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Call for proposals - International Conference

Athens, École française d’Athènes, June 27-28th 2024

This international conference concludes the program ‘AUXMEGA: Migrations, Identities and Networks in the Archaic Greek Mediterranean (Men, Techniques, Knowledge). The Example of Megara Nisaea and Megara Hyblaea' and constitutes the culmination of two years of scientific collaboration between the École française de Rome and the École française d’Athènes to promote research and training around the two Megarian cities of Megara Niseae and Megara Hyblaea.

This meeting is also in line with two previous conferences dedicated to Megarian cities. The first in 1982, organized by Juliette de la Genière, was devoted to Megara Nisaea, Megara Hyblaea and Selinuns. The second, in 2012, organized by Adrian Robu and Iulian Bîrzescu, was entitled Mégarika. Nouvelles recherches sur Mégare et les cités mégariennes de la Propontide et du Pont-Euxin. Archéologie, épigraphie, histoire. More than ten years after the latter, this new meeting aims to update the knowledge and networks of Megarian research by presenting the latest results of works in progress not only in Megara Nisaea, but also in its colonies of Sicily, Propontis and the Black Sea. Historical and epigraphic work, as well as archaeological excavations carried out over the last ten years, have indeed yielded important new data on the urban structure, organization of the territory, funerary practices, institutions and artisanal productions of Megarian cities. Through the presentation of these results, we wish to question the nature of the links which existed between the metropolis and the other Megarian cities and to consider the variety of scales of the networks of circulation and exchange, – commercial and cultural – in which they take place. Finally, we wish to highlight the share of developments specific to each city, particularly in light of exchanges on a local scale with the surrounding Greek and non-Greek populations. By bringing together Greek, French, Italian, Romanian, Turkish, German and Anglo-Saxon researchers, we wish to break down the barriers which too often compartmentalize research on Greek colonization by country or area of the Mediterranean and thus encourage new scientific collaborations on a par with the networks of the ancient Megarian cities themselves.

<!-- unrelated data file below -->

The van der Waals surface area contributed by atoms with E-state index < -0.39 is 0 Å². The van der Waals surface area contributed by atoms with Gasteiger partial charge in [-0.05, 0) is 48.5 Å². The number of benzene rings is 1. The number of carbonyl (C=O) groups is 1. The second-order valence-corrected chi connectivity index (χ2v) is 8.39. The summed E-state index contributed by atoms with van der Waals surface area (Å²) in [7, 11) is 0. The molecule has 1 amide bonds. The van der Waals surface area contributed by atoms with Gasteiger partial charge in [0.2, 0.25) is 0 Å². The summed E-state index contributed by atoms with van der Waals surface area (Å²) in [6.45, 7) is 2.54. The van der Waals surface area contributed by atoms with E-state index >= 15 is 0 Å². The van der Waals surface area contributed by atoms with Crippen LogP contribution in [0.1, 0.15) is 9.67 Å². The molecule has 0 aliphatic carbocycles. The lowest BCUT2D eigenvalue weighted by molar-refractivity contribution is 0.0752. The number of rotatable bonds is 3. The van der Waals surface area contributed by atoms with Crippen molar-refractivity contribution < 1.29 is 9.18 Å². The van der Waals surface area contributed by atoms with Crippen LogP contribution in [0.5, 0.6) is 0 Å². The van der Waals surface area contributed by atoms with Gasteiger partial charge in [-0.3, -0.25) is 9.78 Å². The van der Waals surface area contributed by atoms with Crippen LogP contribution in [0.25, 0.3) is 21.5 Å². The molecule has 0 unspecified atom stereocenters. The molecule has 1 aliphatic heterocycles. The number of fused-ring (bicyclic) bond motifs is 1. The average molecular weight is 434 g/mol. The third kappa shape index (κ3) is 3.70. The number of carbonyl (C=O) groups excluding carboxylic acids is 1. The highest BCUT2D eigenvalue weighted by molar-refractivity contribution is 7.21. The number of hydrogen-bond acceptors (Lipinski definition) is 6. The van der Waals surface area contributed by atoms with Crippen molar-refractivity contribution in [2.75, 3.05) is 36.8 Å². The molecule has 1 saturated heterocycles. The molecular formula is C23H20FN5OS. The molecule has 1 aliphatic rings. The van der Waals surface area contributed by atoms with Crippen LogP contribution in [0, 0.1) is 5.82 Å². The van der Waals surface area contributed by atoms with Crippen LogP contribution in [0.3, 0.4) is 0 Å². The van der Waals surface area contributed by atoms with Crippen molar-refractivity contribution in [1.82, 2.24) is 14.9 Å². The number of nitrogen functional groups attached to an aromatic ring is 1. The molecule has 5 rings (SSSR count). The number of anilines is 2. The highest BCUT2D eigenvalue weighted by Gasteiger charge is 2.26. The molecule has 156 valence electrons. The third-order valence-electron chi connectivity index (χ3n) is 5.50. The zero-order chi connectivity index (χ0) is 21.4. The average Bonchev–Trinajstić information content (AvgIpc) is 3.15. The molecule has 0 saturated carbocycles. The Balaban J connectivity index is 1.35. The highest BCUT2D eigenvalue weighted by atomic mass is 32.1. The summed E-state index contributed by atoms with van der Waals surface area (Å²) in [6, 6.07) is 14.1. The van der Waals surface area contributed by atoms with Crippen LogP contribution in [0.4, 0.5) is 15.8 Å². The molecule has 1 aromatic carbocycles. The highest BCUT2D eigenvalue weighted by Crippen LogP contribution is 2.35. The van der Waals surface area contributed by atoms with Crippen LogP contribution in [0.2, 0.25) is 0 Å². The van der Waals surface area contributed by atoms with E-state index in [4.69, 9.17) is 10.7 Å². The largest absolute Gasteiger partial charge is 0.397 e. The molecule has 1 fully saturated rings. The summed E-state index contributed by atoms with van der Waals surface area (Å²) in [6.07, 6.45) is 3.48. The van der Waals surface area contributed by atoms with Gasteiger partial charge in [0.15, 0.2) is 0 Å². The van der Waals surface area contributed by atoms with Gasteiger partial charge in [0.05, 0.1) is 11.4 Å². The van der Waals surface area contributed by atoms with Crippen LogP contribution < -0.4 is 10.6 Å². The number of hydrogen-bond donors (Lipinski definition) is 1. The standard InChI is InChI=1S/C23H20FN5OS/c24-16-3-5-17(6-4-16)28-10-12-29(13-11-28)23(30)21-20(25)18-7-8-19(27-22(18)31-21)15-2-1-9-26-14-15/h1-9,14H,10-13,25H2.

Email du contact
Reine-marie.berard(at)univ-amu.fr ; t.lucas(at)u-picardie.fr